The module content will examine key selected themes in the culture and society of Britain c.1760 ¿ 1901. In it, students will examine primary sources such as pamphlets, books and visual material, to gain a critical awareness and understanding of aspects of British culture and society in this period which may include the duel, capital punishment, mourning cultures, Sunday Schools, culinary cultures, race and xenophobia.

    • HIST616 America, the United Nations and International Relations 1945 to the present

      This module provides a detailed examination of the relationship between the United States of America and the United Nations in the management of international relations from 1945 to the present.

    • HIST619 From Unification to Reunification: Key Themes in Modern German History

      This module is an introduction to the major themes of political, social and economic development in Germany, especially in the nineteenth and twentieth century. Themes include nineteenth century revolution and unification, Imperialism and WW1, from the Weimar Republic to Dictatorship, WW2, the FRG and the GDR; and revolution and reunification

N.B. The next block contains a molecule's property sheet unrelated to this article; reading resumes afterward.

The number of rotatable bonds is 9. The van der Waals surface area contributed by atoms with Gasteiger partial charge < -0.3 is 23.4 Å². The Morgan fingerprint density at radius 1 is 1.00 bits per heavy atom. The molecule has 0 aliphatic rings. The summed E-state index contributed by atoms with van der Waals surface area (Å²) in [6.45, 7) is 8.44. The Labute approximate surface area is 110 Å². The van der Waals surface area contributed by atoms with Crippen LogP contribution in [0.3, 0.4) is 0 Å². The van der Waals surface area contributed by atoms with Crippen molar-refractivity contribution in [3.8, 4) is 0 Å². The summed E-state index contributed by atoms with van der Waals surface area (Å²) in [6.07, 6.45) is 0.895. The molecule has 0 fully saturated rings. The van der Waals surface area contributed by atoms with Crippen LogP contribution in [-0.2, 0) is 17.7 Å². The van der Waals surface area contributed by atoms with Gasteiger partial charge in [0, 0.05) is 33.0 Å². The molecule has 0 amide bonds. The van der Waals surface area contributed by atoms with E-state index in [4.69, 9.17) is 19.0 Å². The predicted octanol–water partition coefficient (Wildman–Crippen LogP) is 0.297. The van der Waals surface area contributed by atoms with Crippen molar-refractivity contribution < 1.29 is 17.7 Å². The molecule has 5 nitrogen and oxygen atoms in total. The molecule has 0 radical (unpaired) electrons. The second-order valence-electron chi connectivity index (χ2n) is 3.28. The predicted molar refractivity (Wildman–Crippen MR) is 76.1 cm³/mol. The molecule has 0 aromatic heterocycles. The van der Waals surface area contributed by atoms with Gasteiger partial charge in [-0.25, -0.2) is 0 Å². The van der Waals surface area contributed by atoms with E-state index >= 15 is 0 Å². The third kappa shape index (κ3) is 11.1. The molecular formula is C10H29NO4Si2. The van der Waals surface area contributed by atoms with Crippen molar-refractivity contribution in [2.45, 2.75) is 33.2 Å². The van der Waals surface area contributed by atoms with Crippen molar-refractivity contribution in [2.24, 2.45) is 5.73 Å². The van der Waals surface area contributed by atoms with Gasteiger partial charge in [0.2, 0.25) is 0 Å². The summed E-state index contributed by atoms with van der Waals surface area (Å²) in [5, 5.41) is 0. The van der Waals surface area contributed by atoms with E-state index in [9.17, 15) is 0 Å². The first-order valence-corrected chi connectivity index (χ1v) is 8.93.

Every undergraduate taught course has a detailed programme specification document describing the course aims, the course structure, the teaching and learning methods, the learning outcomes and the rules of assessment.

The following programme specification represents the latest course structure and may be subject to change:

BA Hons History Programme Specification 2017 18 1473

The modules shown for this course are those currently being studied by our students, or are proposed new modules. Please note that programme structures and individual modules are subject to amendment from time to time as part of the University’s curriculum enrichment programme and in line with changes in the University’s policies and requirements.

Entry requirements

UCAS tariff

112

A levels
A minimum of 2 A levels, including grade B in History, Art History, Ancient History, Classical Civilisation, Economics, Government and Politics, or Law. General Studies accepted.       

International Baccalaureate
28 points.

18 Unit BTEC National Diploma/QCF Extended Diploma
DMM.

BTEC National Diploma modules